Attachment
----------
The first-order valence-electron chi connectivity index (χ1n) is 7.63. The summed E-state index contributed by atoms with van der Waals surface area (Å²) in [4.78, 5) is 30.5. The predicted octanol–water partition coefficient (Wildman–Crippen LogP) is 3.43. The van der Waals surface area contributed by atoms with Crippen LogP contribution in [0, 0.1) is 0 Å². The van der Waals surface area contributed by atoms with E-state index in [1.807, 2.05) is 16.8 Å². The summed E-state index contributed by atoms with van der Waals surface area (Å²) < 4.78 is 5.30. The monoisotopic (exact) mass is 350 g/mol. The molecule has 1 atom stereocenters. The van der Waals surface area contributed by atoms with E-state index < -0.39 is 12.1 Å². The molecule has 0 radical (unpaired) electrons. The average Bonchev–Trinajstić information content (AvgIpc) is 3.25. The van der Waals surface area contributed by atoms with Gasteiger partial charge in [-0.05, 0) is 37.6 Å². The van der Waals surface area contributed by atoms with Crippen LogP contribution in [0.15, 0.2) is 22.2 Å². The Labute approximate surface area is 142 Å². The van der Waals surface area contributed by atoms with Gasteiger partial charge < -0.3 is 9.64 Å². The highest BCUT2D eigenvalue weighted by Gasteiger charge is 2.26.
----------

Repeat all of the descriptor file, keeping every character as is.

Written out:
The first-order valence-electron chi connectivity index (χ1n) is 7.63. The summed E-state index contributed by atoms with van der Waals surface area (Å²) in [4.78, 5) is 30.5. The predicted octanol–water partition coefficient (Wildman–Crippen LogP) is 3.43. The van der Waals surface area contributed by atoms with Crippen LogP contribution in [0, 0.1) is 0 Å². The van der Waals surface area contributed by atoms with E-state index in [1.807, 2.05) is 16.8 Å². The summed E-state index contributed by atoms with van der Waals surface area (Å²) < 4.78 is 5.30. The monoisotopic (exact) mass is 350 g/mol. The molecule has 1 atom stereocenters. The van der Waals surface area contributed by atoms with E-state index < -0.39 is 12.1 Å². The molecule has 0 radical (unpaired) electrons. The average Bonchev–Trinajstić information content (AvgIpc) is 3.25. The van der Waals surface area contributed by atoms with Gasteiger partial charge in [-0.05, 0) is 37.6 Å². The van der Waals surface area contributed by atoms with Crippen LogP contribution in [0.15, 0.2) is 22.2 Å². The Labute approximate surface area is 142 Å². The van der Waals surface area contributed by atoms with Gasteiger partial charge < -0.3 is 9.64 Å². The highest BCUT2D eigenvalue weighted by Gasteiger charge is 2.26.